Are there examples in history that teach what happens to the currency of a war winner? Is any of this knowledge transferrable to the current situation, with either Ukraine or Russia winning the war?


2 Answers 2


Strength/value of a currency depends on:

  • trade balance: exports create pressure for currency to become stronger and imports create pressure for currency to get weaker.
  • capital flows: capital inflows create pressure for currency to become stronger and outflows pressure for currency to become weaker.
  • monetary policy: loose monetary policy leads to weak currency. Tight monetary policy leads to strong currency.

War does not have direct impact on how strong currency is. There are only indirect effect because of course war affects trade and capital movement.

Winning war has ambiguous effects on capital and trade movement. USSR technically won the WWII and Germany lost WWII. Despite being a looser Germany managed to become exporting powerhouse and USSR pursued autarky and experienced capital outflows. This lead Deutsche Mark being much more valuable than Ruble.

Naturally, there are historic examples where winner of war had stronger currency than looser. What I am trying to get across is that war itself does not affect strength of the currency, it is the effect of war on trade and capital inflows that does so. Moreover, regardless of war or who is a victor policy of central bank is quite important factor.

So winning war does not help or hurt currency in itself. It all comes to what country does during the war and after in terms of their trade policy, monetary policy and making itself attractive to capital inflows.


In general, I agree with the given answer. I would like to add that after-war, Allied-occupied Germany had rampant barter and black market trade and a weak, unaccepted currency plus Allied military currency. The Deutsche Mark was created 3 years after the war. Insofar, the actual currency during the war ceased to exist and the Bundesbank only exists since 1957.

If Ukraine lost the war, it would likely become Russian territory and the UAH will almost surely be replaced by Rubel (which happened in Crimea already).

Ultimately, it all depends.

  • On the time horizon you look at (couple months after war vs several years, with the latter obviously being less and less influenced by the impact of war).
  • Who will run the country after the war. I doubt Ukraine would invade Russia but the current regime will potentially cease to exist in Russia if it lost the war. If the new regime pleases investors, it may well be that Russias currency would do better compared to Russia winning the war and staying isolated and sanctioned.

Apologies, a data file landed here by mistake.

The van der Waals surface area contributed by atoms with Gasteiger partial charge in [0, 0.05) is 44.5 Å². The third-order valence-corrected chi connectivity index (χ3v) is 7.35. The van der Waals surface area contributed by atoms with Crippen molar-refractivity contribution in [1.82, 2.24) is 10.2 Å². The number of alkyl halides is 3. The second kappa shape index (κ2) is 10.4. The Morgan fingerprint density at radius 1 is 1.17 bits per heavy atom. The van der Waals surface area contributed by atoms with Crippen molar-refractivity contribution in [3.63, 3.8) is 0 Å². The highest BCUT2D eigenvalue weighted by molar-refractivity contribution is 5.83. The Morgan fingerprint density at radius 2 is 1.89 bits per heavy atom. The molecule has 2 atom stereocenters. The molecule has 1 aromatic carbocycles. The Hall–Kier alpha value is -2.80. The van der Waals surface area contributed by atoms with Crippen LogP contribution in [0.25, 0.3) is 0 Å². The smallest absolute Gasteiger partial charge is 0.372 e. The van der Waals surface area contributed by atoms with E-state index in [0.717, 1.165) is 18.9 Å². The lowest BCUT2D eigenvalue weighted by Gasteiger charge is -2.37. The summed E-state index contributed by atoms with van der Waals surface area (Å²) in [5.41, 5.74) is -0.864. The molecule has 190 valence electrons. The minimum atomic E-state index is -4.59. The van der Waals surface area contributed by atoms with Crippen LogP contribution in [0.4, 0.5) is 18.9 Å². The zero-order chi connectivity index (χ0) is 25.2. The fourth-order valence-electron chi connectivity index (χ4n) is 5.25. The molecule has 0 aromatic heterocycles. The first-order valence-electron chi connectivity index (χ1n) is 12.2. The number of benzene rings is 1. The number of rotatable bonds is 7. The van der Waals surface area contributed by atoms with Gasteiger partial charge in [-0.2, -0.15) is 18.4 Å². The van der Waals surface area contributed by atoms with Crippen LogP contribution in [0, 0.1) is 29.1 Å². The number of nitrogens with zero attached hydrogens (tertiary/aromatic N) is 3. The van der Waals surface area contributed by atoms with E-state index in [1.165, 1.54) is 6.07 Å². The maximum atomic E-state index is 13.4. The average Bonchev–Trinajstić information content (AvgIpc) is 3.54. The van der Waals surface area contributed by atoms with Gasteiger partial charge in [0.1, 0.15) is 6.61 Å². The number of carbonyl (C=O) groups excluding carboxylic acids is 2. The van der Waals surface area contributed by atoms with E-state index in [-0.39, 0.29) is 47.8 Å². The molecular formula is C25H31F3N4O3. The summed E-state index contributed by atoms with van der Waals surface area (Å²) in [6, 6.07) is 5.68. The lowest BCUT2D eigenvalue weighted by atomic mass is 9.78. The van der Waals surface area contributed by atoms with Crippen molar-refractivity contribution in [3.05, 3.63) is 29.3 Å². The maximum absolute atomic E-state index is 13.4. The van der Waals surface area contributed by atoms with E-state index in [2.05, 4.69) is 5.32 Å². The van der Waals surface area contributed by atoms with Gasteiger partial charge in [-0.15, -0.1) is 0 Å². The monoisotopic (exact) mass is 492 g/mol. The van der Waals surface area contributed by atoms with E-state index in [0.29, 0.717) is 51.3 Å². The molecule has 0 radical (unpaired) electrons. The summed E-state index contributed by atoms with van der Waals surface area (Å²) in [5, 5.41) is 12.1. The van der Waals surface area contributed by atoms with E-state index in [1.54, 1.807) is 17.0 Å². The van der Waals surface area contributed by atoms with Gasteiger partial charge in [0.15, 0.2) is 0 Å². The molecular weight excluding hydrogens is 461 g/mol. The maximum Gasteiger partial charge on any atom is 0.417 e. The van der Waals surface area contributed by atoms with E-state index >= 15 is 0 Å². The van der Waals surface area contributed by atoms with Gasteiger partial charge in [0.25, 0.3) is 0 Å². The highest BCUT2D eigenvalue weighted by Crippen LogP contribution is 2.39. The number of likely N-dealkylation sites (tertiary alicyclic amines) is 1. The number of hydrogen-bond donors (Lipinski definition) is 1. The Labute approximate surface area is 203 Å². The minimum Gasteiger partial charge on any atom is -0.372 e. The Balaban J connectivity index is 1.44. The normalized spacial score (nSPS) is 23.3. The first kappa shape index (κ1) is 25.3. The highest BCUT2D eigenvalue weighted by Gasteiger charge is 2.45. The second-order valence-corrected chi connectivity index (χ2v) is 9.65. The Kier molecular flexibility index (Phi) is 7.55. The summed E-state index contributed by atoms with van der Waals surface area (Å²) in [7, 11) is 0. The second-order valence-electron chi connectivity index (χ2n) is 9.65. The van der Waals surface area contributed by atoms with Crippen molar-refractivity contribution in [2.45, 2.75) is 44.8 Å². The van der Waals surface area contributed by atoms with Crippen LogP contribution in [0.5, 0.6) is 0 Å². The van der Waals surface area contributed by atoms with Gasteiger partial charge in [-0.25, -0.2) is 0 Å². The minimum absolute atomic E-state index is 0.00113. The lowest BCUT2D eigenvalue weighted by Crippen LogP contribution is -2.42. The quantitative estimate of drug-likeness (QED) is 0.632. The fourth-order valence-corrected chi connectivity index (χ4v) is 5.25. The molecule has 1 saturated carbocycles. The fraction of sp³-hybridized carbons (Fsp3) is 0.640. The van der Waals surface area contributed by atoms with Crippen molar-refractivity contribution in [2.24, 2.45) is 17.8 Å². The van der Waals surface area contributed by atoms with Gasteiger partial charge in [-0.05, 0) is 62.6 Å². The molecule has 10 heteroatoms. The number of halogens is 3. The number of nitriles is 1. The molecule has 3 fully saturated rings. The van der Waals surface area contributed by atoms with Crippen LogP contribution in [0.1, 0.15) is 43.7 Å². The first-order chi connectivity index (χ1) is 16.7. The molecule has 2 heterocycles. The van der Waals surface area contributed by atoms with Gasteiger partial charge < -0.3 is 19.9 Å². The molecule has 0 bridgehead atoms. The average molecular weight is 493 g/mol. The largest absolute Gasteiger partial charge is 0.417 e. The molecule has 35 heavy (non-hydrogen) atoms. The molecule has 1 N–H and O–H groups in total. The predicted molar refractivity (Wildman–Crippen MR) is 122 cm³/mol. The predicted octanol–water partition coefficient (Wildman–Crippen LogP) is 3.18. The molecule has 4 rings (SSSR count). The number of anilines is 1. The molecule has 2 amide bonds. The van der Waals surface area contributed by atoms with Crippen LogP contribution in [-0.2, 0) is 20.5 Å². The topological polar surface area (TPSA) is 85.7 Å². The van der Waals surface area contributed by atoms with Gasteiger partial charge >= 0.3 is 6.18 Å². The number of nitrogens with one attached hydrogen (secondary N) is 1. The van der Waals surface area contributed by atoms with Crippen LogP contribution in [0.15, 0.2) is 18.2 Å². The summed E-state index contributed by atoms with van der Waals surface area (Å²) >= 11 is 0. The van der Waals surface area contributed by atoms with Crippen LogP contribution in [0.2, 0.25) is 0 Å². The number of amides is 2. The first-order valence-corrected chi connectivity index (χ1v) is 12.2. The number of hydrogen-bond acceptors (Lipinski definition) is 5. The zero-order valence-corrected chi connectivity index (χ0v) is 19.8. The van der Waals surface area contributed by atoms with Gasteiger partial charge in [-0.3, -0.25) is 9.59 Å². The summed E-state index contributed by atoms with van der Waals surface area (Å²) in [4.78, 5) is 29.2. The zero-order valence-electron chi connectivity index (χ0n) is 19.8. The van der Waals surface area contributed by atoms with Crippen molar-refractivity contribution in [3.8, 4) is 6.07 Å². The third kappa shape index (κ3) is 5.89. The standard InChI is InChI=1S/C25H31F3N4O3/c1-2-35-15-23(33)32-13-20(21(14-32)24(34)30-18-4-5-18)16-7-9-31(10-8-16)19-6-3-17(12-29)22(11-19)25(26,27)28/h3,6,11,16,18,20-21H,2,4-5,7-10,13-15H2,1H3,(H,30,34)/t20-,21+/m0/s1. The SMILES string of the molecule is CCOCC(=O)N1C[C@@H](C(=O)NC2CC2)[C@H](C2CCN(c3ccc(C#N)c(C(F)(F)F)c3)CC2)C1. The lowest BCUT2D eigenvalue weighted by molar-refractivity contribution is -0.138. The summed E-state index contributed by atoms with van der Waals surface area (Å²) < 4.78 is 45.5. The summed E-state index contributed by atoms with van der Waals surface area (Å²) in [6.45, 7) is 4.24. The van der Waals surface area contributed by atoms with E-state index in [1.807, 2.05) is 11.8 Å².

• How the currencies can be traded (offshore). There could be an official rate and a shadow rate like in Iran for example. ...

The only truly reliable indicator is excessive inflation (which must be a result of loose monetary policy). Otherwise, an FX rate is essentially unpredictable as explained here.


The effect of RUB replacing UAH depends on the exact same considerations as above and has largely nothing to do with the replacement itself.

On October 3rd, 1990, former East and West Germany re-unified. The GDR Mark (East Germany) was worth 5 to 10 for one Deutsche Mark on Black markets. Yet, the East German mark was converted at par (for most parts, even including wages) which was a massive subsidy to East Germany. However, the USDDEM exchange rate was very stable during this period and fluctuated very little in historical context during 1987 and 1999.

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On the other hand, during this time (since 1979), the European Monetary System (EMS) set up the so called European Exchange Rate Mechanism (ERM) which required the currencies of participating countries to fluctuate within fixed margins. It turned out that the DEM and German central bank became the dominant player who was able to set its monetary policy largely autonomously. This helped Germany in achieving its goal of low inflation and growth (thereby keeping the USDDEM FX rate relatively stable) but created problems elsewhere. Most noteably, it forced the British government to pull the pound from the ERM and made a few people very wealthy and well known.

  • $\begingroup$ In the scenario of UAH being replaced by ruble, what impact would that replacement have on the strength of ruble in relation to USD? $\endgroup$ Nov 30, 2022 at 7:28

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